Sounds like I've got some good stuff to try this weekend - thanks!

 

No need to spend two minutes on it...'brushing' is skidding. In other words not "carving".
post #15 of 28
Quote:
Originally Posted by justanotherskipro View Post

Actually patience in all three phases is more what I was talking about. Wigs mentioned the quick turn / traverse "Z" turn which features a strong redirecting phase thats very short in duration followed by a relative lack of turning effort in the transitions between those big pivots. Even that out and be more patient here as well as during the finishing phase, and the initiation phase. A tip that I would suggest is to do these turns on less challenging terrain until you can demonstrate extreme speed control. Then move up to something a bit steeper and start the process over again. When you finally get to the steepest slopes you will have more than enough ownership to do these turns there.
Ski well,
JASP
I agree if you cannot demonstrate extreme speed control on less challenging terrain there is no use practicing the lack of speed control on steeper terrain.  You are already good enough at that!
post #16 of 28
 In PMTS brushing is using the movements of carving, just at lower edge angles.  
post #17 of 28
Quote:
Originally Posted by BigE View Post

 In PMTS brushing is using the movements of carving, just at lower edge angles.  
 

So then we all agree that brushing is not "carving".
post #18 of 28
My take on the how to control speed question above.

Yes, turning more out of the fall-line, i.e., speed control via turn shape, will help to a bit.  But even on light blue terrain, you can get cookin'' in a pure carve (which of course can be if that's your desired result).

If you want more speed control, then it's time to think about smear.  You still want a round turn.  You still want the front of the ski carving.  You still want the tail of the ski following the front.  You don't want the whole ski sliding sideway in a skid.  You want soft edges at the top of the turn.  You want more edge at the bottom.  You want to take time at the top of the turn.  You do not want to hang onto the end of the turn when you edge angle is high; even if you are out of the fallline, you are still excelerating.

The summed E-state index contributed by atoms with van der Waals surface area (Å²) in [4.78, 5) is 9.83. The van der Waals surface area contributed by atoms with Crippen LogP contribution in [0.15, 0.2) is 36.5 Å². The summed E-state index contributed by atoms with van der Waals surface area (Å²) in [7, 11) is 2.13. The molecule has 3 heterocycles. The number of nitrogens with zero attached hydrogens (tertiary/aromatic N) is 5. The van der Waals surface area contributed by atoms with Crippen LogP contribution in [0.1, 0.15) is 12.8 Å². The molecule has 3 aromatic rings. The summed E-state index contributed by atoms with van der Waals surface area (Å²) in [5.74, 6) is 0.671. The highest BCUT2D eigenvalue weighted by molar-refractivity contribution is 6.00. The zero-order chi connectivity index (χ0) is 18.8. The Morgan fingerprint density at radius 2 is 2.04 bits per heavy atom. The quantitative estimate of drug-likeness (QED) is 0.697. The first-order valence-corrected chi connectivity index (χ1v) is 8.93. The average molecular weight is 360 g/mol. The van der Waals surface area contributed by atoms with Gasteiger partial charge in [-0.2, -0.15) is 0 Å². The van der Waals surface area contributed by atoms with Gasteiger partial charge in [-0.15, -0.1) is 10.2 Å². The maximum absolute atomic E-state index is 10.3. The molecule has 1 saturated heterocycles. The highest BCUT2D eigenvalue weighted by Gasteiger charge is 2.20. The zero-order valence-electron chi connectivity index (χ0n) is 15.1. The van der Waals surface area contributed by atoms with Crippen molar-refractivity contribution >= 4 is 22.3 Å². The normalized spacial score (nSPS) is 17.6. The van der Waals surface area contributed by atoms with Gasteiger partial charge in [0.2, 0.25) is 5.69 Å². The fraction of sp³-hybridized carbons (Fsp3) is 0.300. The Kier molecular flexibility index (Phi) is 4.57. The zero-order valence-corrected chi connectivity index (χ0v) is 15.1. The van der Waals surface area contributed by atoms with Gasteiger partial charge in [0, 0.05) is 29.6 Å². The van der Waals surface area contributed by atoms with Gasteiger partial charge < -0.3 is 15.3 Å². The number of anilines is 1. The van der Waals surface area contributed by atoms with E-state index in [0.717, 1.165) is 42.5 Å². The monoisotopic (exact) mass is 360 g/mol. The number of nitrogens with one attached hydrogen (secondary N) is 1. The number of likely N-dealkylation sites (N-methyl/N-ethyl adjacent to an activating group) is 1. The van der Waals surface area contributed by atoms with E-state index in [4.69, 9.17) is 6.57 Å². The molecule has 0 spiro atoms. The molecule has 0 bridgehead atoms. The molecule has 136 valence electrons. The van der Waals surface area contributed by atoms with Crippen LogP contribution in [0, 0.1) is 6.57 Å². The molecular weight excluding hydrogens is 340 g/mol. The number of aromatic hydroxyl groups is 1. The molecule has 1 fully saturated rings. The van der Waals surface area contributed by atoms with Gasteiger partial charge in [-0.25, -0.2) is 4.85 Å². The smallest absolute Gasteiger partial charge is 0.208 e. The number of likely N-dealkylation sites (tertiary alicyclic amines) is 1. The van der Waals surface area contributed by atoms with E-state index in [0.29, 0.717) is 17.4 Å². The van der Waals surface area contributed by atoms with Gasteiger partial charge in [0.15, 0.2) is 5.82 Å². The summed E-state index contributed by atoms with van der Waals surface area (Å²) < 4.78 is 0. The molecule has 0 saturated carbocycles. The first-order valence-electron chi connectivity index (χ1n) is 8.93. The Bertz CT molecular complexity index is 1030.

Try making some turns with your skis very flat at the top of the turn.    Make sure you take your time from the point turn transition to the time when you skis are directly aligned with the fall line; the first 1/2 of the turn.  Add just enough edge angle at the middle/bottom of the turn to hold.  As soon as you've reached the desired degree of turn completion, start releasing the edges and moving into the new turn.  If you don't have too much edge angle throughout the turn you should be able to use rotary force to shape and smear the turn without a huge skid.  If you don't hang on  your edges on the bottom of the turn, you shouldn't accelerate to ballistic speed.

I find that not hanging onto the end of the old turn really helps provide more time in the top of the turn.  Less time in the bottom of the turn and more time in the top actually yields more speed control, not less.

I try to focus on my ski bottoms being directly flat on the snow through the top 1/4 to 1/3 of the turn.  With the two-edge, four-edge, two-edge thing, try to keep the four edge thing going on from transition through 1/4 to 1/3 of the way through the turn.

You know who's the master of the smeared carve?  Those guys on the PSIA Ed Staff.  I followed them around K-Mart for a week back in December and it seems like that they all can make this perfect smeared carved turn.
post #19 of 28

Waiting to engage the edges? Flat to the snow? Turn pause turn? Not what I'd recommend but if you can do short turns in a narrow corridor that way without a big pivot I'd like to see that video..

post #20 of 28
Sorry kriss - I really did hijack your thread!

Quote:
Originally Posted by justanotherskipro View Post